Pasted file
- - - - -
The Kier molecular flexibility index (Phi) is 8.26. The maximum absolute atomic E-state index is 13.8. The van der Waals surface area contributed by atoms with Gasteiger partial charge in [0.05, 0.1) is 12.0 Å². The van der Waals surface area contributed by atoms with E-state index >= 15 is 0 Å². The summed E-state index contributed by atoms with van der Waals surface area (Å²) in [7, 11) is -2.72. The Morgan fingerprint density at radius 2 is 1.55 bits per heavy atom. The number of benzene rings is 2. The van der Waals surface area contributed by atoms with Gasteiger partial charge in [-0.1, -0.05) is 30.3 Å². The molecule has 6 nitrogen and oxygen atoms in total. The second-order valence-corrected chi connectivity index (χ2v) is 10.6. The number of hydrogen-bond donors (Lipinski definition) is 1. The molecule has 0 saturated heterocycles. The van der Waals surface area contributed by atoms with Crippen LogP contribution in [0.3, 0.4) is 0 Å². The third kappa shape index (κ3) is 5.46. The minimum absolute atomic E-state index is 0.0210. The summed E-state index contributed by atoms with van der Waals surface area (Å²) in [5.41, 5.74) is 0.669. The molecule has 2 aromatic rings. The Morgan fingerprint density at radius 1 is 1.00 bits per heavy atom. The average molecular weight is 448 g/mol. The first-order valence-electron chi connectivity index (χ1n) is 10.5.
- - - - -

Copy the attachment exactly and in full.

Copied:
The Kier molecular flexibility index (Phi) is 8.26. The maximum absolute atomic E-state index is 13.8. The van der Waals surface area contributed by atoms with Gasteiger partial charge in [0.05, 0.1) is 12.0 Å². The van der Waals surface area contributed by atoms with E-state index >= 15 is 0 Å². The summed E-state index contributed by atoms with van der Waals surface area (Å²) in [7, 11) is -2.72. The Morgan fingerprint density at radius 2 is 1.55 bits per heavy atom. The number of benzene rings is 2. The van der Waals surface area contributed by atoms with Gasteiger partial charge in [-0.1, -0.05) is 30.3 Å². The molecule has 6 nitrogen and oxygen atoms in total. The second-order valence-corrected chi connectivity index (χ2v) is 10.6. The number of hydrogen-bond donors (Lipinski definition) is 1. The molecule has 0 saturated heterocycles. The van der Waals surface area contributed by atoms with Crippen LogP contribution in [0.3, 0.4) is 0 Å². The third kappa shape index (κ3) is 5.46. The minimum absolute atomic E-state index is 0.0210. The summed E-state index contributed by atoms with van der Waals surface area (Å²) in [5.41, 5.74) is 0.669. The molecule has 2 aromatic rings. The Morgan fingerprint density at radius 1 is 1.00 bits per heavy atom. The average molecular weight is 448 g/mol. The first-order valence-electron chi connectivity index (χ1n) is 10.5.